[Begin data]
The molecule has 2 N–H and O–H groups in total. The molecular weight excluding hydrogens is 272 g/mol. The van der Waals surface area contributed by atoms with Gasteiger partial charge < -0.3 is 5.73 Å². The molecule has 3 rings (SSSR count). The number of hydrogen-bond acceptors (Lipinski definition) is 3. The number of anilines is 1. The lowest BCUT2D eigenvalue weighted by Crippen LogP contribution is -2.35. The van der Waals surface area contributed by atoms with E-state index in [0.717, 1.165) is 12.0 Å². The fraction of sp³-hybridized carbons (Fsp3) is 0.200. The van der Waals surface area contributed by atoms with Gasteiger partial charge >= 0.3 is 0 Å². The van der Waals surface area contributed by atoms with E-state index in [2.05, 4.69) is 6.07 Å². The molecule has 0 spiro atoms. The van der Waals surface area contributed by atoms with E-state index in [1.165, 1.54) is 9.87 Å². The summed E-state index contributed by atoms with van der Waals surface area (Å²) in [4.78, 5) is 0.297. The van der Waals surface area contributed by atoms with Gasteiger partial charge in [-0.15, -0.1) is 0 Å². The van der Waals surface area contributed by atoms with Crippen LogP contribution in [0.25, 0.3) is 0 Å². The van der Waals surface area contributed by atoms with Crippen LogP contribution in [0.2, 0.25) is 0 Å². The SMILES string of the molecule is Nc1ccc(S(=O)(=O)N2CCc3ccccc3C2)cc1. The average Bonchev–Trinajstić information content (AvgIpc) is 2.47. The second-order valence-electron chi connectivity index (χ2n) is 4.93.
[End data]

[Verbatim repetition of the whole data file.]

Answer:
The molecule has 2 N–H and O–H groups in total. The molecular weight excluding hydrogens is 272 g/mol. The van der Waals surface area contributed by atoms with Gasteiger partial charge < -0.3 is 5.73 Å². The molecule has 3 rings (SSSR count). The number of hydrogen-bond acceptors (Lipinski definition) is 3. The number of anilines is 1. The lowest BCUT2D eigenvalue weighted by Crippen LogP contribution is -2.35. The van der Waals surface area contributed by atoms with E-state index in [0.717, 1.165) is 12.0 Å². The fraction of sp³-hybridized carbons (Fsp3) is 0.200. The van der Waals surface area contributed by atoms with Gasteiger partial charge >= 0.3 is 0 Å². The van der Waals surface area contributed by atoms with E-state index in [2.05, 4.69) is 6.07 Å². The molecule has 0 spiro atoms. The van der Waals surface area contributed by atoms with E-state index in [1.165, 1.54) is 9.87 Å². The summed E-state index contributed by atoms with van der Waals surface area (Å²) in [4.78, 5) is 0.297. The van der Waals surface area contributed by atoms with Gasteiger partial charge in [-0.15, -0.1) is 0 Å². The van der Waals surface area contributed by atoms with Crippen LogP contribution in [0.25, 0.3) is 0 Å². The van der Waals surface area contributed by atoms with Crippen LogP contribution in [0.2, 0.25) is 0 Å². The SMILES string of the molecule is Nc1ccc(S(=O)(=O)N2CCc3ccccc3C2)cc1. The average Bonchev–Trinajstić information content (AvgIpc) is 2.47. The second-order valence-electron chi connectivity index (χ2n) is 4.93.